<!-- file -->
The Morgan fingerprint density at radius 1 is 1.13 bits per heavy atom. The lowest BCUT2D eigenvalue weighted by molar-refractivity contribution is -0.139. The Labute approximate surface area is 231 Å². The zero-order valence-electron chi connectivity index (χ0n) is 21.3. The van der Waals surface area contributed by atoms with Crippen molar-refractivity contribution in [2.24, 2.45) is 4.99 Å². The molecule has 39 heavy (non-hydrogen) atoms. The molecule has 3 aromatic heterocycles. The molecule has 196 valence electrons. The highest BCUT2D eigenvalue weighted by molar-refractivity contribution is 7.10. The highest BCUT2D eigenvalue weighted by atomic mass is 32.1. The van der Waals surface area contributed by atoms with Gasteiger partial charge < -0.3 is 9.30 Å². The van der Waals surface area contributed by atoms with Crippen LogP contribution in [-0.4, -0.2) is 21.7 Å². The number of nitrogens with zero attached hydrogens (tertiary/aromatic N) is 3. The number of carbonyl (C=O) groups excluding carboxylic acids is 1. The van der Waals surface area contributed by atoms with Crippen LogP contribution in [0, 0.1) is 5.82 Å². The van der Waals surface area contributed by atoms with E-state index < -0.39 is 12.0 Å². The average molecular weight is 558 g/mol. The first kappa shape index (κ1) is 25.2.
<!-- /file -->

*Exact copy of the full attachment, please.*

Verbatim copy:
The Morgan fingerprint density at radius 1 is 1.13 bits per heavy atom. The lowest BCUT2D eigenvalue weighted by molar-refractivity contribution is -0.139. The Labute approximate surface area is 231 Å². The zero-order valence-electron chi connectivity index (χ0n) is 21.3. The van der Waals surface area contributed by atoms with Crippen molar-refractivity contribution in [2.24, 2.45) is 4.99 Å². The molecule has 39 heavy (non-hydrogen) atoms. The molecule has 3 aromatic heterocycles. The molecule has 196 valence electrons. The highest BCUT2D eigenvalue weighted by molar-refractivity contribution is 7.10. The highest BCUT2D eigenvalue weighted by atomic mass is 32.1. The van der Waals surface area contributed by atoms with Gasteiger partial charge < -0.3 is 9.30 Å². The van der Waals surface area contributed by atoms with Crippen LogP contribution in [-0.4, -0.2) is 21.7 Å². The number of nitrogens with zero attached hydrogens (tertiary/aromatic N) is 3. The number of carbonyl (C=O) groups excluding carboxylic acids is 1. The van der Waals surface area contributed by atoms with Crippen LogP contribution in [0, 0.1) is 5.82 Å². The van der Waals surface area contributed by atoms with E-state index < -0.39 is 12.0 Å². The average molecular weight is 558 g/mol. The first kappa shape index (κ1) is 25.2.